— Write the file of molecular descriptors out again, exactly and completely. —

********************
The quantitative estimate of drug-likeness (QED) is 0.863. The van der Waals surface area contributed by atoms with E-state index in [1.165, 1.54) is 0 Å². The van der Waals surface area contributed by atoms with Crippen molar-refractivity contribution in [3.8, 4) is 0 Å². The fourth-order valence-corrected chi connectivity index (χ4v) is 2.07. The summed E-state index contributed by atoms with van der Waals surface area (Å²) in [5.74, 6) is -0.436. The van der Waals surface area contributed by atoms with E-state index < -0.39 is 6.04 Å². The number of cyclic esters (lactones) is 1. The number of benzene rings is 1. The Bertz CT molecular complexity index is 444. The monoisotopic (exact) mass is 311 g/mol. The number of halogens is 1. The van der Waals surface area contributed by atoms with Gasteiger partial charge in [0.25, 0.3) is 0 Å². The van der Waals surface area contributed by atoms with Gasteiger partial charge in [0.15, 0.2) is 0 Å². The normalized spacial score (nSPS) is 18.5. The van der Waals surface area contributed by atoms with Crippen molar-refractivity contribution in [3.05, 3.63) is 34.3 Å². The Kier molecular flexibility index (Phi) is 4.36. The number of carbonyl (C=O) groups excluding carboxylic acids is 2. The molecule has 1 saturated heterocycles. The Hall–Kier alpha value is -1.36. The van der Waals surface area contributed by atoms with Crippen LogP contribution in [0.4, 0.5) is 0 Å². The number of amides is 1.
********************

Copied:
The quantitative estimate of drug-likeness (QED) is 0.863. The van der Waals surface area contributed by atoms with E-state index in [1.165, 1.54) is 0 Å². The van der Waals surface area contributed by atoms with Crippen molar-refractivity contribution in [3.8, 4) is 0 Å². The fourth-order valence-corrected chi connectivity index (χ4v) is 2.07. The summed E-state index contributed by atoms with van der Waals surface area (Å²) in [5.74, 6) is -0.436. The van der Waals surface area contributed by atoms with E-state index < -0.39 is 6.04 Å². The number of cyclic esters (lactones) is 1. The number of benzene rings is 1. The Bertz CT molecular complexity index is 444. The monoisotopic (exact) mass is 311 g/mol. The number of halogens is 1. The van der Waals surface area contributed by atoms with Gasteiger partial charge in [0.25, 0.3) is 0 Å². The van der Waals surface area contributed by atoms with Gasteiger partial charge in [0.15, 0.2) is 0 Å². The normalized spacial score (nSPS) is 18.5. The van der Waals surface area contributed by atoms with Crippen molar-refractivity contribution in [3.05, 3.63) is 34.3 Å². The Kier molecular flexibility index (Phi) is 4.36. The number of carbonyl (C=O) groups excluding carboxylic acids is 2. The molecule has 1 saturated heterocycles. The Hall–Kier alpha value is -1.36. The van der Waals surface area contributed by atoms with Crippen LogP contribution in [0.4, 0.5) is 0 Å². The number of amides is 1.